"Doctor's Office"

O – N – C – O ...

I adjust my glasses.

Then I adjust my mask.

The reason I had to adjust my glasses in the first place.


My glasses fog up.

I don't know why I read it.

Over and over.

And over.

Maybe it's dementia.

Like DiCaprio in that movie about Hughes.

I know how to spell it.

I've read it a hundred times.

We've been here a hundred times.

Since she found the lump.


There I go again.

Block letters.

Black letters.

Bleak letters.


A hundred times.


The Doctor walks toward me, smiling.

She is walking with him, smiling.

She stops to ring the bell.


For now.




"My Song of Her"

Soft and sure, with shaking hands

And rubber bands,

She secures my ponytail,

Then lacquers down the errant strands.

Once perfect nails

Display the rails

Pandemic neglect

And distancing hails.

The warmth of her hand lying soft on my shoulder

Combines with her kiss to make my heart smolder.

I stand, take her hand, see the beauty inside,

Wrap my old arms around, and lovingly hold her.

Shared songs and arts

And classic old cars,

In separate memories

Combine in our hearts.

Two souls for centuries searched in a blur

Wistfully waiting for US to occur,

'Till one wondrous night the dance brought romance.

Now happily my heart sings my song of her.



He followed her out the front door to the porch,

Sat down on the steps by the rail.

From over her shoulder “Now be a good boy!”

She always says that, never fail.

She skipped as she hurried to board the school bus.

“Back soon, I love you, bye bye.”

He stood up to watch as she sat in her seat.

The bus disappeared from his eyes.

Sometimes he goes in the house for a drink,

But mostly he'll just sit and wait,

In his favorite place, in the shade on a step

To the porch, keeping his eyes on the gate.

Sometimes he walks from the porch to the tree

Where a swing hangs by chains from a limb.

Then shakes his head and turns back around

And goes back to the porch once again.

People passing see him asleep.

“He's dreaming of life on a farm”

They quietly tell themselves, with a smile.

He waits there, cool weather or warm.

He's known to move quickly to sentry his post

As guard of the garden and lawn.

No rabbit or squirrel or stray cat comes near,

No matter how many logs sawn.

He's still a young pup in his day dreams.

He runs circles around all the best.

But deep in his heart he's coming to know

He's a bit slower now than the rest.

He circuits the house two or three times a day

Just to see what there is there to see.

But he's always out front when it's time for the bus.

That's where she knows that he'll always be.

Just an old dog, sitting there waiting

For the bus and a young girl named Rose.

She runs up to him...wipes the hair from his eyes...

Then gives him a kiss on the nose.

“Have you behaved yourself, young man?”

The same question every day.

“Yes, I have, my sweet little one.”

“I love you Grandpa.”

She tells him and then skips away.


"Who Are We?"

Perhaps I am a fire ant child.

One of thousands, in a red clay hill learning

To carry a bread crumb ten times my weight,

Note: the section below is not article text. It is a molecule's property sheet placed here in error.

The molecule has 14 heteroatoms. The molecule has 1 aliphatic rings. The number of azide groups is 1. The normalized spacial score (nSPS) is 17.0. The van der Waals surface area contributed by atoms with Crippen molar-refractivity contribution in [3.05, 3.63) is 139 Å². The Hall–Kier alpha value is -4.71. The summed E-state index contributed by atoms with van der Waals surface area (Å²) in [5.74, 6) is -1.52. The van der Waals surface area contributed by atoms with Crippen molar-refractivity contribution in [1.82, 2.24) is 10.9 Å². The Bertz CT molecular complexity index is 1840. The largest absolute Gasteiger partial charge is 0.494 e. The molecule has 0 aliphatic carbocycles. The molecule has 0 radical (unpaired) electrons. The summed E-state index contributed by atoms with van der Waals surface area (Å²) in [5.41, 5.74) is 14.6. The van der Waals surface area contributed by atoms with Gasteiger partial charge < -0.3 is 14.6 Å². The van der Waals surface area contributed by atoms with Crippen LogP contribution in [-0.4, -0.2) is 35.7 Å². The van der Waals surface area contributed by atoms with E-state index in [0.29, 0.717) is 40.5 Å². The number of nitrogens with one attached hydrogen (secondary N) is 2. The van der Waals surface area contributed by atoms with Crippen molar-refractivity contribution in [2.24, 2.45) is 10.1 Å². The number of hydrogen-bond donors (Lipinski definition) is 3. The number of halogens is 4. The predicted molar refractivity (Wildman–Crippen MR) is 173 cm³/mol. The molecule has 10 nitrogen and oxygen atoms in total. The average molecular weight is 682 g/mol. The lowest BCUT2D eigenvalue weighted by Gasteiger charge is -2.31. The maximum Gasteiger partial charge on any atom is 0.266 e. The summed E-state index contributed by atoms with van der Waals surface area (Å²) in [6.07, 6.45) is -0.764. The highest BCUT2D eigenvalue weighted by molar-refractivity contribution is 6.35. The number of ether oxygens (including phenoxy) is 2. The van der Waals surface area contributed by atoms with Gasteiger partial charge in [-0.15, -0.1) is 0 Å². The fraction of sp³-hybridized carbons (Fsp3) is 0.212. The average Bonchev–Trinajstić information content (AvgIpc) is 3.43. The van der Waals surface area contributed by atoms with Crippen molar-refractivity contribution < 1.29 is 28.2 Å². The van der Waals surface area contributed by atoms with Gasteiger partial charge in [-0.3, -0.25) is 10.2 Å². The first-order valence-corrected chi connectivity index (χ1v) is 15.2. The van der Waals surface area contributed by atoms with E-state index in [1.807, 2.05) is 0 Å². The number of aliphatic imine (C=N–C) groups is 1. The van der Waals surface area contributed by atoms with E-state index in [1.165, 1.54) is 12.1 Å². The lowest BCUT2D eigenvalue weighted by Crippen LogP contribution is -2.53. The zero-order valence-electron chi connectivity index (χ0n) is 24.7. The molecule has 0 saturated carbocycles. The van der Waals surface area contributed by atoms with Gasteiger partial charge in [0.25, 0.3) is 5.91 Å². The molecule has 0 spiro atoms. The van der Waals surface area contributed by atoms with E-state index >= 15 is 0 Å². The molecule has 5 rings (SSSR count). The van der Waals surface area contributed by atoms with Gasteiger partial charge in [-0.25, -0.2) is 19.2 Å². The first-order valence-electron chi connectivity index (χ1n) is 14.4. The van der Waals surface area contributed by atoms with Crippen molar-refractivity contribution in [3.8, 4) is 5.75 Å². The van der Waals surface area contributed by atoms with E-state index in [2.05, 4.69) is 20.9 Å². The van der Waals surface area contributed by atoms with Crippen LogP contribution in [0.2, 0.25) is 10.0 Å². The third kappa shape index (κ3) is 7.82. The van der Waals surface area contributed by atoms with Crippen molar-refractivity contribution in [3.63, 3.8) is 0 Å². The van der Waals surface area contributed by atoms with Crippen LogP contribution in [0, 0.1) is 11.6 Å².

Or deliver a painful bite burning.

I might be a kitten wet dropped in the rain.

Or a Labrador too young to stand.

My eyes not yet open to witness whose warmth

I feel in a soft loving hand.

I could be a fledgling with feathers so new

They have never felt the lift of air;

Or the fresh bent white seedling searching for sun

In a morning field flat, brown, and otherwise bare.

I am surely not yesterday's forgotten promise.

A purpose resides in my struggle and strife.

Every new moment, new hour, new spring

We sing “We are here! We are now! We are Life!”



I was.

I ran and romped, raced and rebelled.

Where are they?


Some far away.

Some forever.

Perhaps I seem to frown,

For I'm often asked

“Where are you?”

I am then.

I was.

I am.



I think.

Or not.

No matter.

I walk and whistle, whittle and wonder.

They visit.

I smile and speak with them sometimes.

We are again.

They don’t stay long.

Earlier now I wake and retire.

My pain and pride dance hand in hand.

I feel.

I am.

Will I be?

Will those that were

Meet those to come?

Will they humor me and listen

As I speak with those not here?

Will my praise and advice and admonishments linger?

Will I laugh and love as I lounge through life?

Will I continue?

Will I be remembered?

When I become one of those before

Will I come to visit those who remain?

Will my mistakes outweigh the good;

As with Caesar's?

No matter.

I am!



"I Toad You So"

Once there were two roads

That crossed near where two toads

Lived in a tall house.

One day these two toads

Made use of the two roads

To visit a small mouse.

They passed by a golf course

Where a frog and an old horse

Conversed by a picturesque pond.

The horse took a drink

And the frog said “I think,

Of this wondrous water, I'm fond.”

Farther on, down the lane,

Grew a field of sugar cane

Soaking up sun near a creek.

One toad told the other

“I'm telling you, my Brother,

I have heard Mouse of this sugar stuff speak.”

“He likes to fill his cheeks and chew

And sure as flies buzz, I would, too,

If only I had teeth.”

Tired, the two toads stopped to rest

And discuss which type was best,

Of toadstools they could sit beneath.

“I like the kind that's round and flat.”

Said the spotted toad so fat.

“Right next to an anthill.”

The skinny toad said “So do I,

Or any kind of bugs that fly,

So I could catch my fill.”

Just then Mouse came running past.

“Make yourselves real scarce real fast.”

Right on his tail a big grey cat.

“He won't eat us, we'd make him sick.”

One of the toads told Mouse real quick.

Later the cat wished he'd known that.


Col. Jon D. Marsh

Jon D. Marsh was born and reared in Louisville, Kentucky. He served in the United States Air Force as an air traffic controller, and since the early seventies has attended several institutions of higher learning and endeavored as a carpenter, journalist, instructor, special inspector, recurring student and reluctant retiree. He has been published in a score of periodicals including The FERN CREEK NEIGHBOR, BANDIT, SIROCCO, and THE DIRECTOR. Twice he has been featured online at The Fictional Cafe and has won back to back awards in the Dolores Randolph Capitan competition for Excellence in Creative Writing. He lives with his wife Lissa in southwest Georgia where he spends his time as a woodsmith/wordsmith.

The Guacamole Incident